doi:10.1093/nar/gks1139
PMCID: PMC3531055  PMID: 23193253
16.  A Critical Appraisal of Techniques, Software Packages, and Standards for Quantitative Proteomic Analysis 
Abstract
New methods for performing quantitative proteome analyses based on differential labeling protocols or label-free techniques are reported in the literature on an almost monthly basis. In parallel, a correspondingly vast number of software tools for the analysis of quantitative proteomics data has also been described in the literature and produced by private companies. In this article we focus on the review of some of the most popular techniques in the field and present a critical appraisal of several software packages available to process and analyze the data produced. We also describe the importance of community standards to support the wide range of software, which may assist researchers in the analysis of data using different platforms and protocols. It is intended that this review will serve bench scientists both as a useful reference and a guide to the selection and use of different pipelines to perform quantitative proteomics data analysis. We have produced a web-based tool (http://www.proteosuite.org/?q=other_resources) to help researchers find appropriate software for their local instrumentation, available file formats, and quantitative methodology.
doi:10.1089/omi.2012.0022
PMCID: PMC3437040  PMID: 22804616
17.  A Software Toolkit and Interface for Performing Stable Isotope Labeling and Top3 Quantification Using Progenesis LC-MS 
Abstract
Numerous software packages exist to provide support for quantifying peptides and proteins from mass spectrometry (MS) data. However, many support only a subset of experimental methods or instrument types, meaning that laboratories often have to use multiple software packages. The Progenesis LC-MS software package from Nonlinear Dynamics is a software solution for label-free quantitation. However, many laboratories using Progenesis also wish to employ stable isotope-based methods that are not natively supported in Progenesis. We have developed a Java programming interface that can use the output files produced by Progenesis, allowing the basic MS features quantified across replicates to be used in a range of different experimental methods. We have developed post-processing software (the Progenesis Post-Processor) to embed Progenesis in the analysis of stable isotope labeling data and top3 pseudo-absolute quantitation. We have also created export ability to the new data standard, mzQuantML, produced by the Proteomics Standards Initiative to facilitate the development and standardization process. The software is provided to users with a simple graphical user interface for accessing the different features. The underlying programming interface may also be used by Java developers to develop other routines for analyzing data produced by Progenesis.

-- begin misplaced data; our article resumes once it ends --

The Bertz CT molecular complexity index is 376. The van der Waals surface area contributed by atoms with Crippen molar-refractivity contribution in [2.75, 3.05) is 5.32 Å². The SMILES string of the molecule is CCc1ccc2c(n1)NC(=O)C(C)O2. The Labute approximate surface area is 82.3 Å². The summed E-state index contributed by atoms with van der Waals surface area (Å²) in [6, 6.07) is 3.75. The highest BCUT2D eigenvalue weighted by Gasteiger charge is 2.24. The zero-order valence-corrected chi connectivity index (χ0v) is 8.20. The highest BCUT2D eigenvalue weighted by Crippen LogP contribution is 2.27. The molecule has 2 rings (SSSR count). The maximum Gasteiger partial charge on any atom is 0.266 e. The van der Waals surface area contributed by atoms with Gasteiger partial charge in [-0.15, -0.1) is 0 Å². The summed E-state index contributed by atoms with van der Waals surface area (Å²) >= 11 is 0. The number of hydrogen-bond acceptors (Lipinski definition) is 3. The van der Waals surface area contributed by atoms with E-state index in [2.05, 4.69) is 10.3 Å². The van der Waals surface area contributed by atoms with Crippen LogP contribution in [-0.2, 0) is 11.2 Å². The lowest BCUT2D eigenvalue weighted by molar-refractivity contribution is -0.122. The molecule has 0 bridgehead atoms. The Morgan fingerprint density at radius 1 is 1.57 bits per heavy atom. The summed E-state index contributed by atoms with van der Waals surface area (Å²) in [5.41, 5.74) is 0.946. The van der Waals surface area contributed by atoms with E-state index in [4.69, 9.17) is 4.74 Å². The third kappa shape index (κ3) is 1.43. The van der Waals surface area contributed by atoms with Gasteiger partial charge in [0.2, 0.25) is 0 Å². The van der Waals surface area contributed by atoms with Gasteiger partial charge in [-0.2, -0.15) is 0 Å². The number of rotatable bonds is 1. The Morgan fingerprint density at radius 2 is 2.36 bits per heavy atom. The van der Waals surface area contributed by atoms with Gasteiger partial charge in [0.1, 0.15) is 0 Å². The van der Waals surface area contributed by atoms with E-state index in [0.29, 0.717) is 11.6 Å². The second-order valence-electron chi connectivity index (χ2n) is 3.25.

doi:10.1089/omi.2012.0042
PMCID: PMC3437041  PMID: 22888986
18.  In silico analysis of HLA associations with drug-induced liver injury: use of a HLA-genotyped DNA archive from healthy volunteers 
Genome Medicine  2012;4(6):51.
Background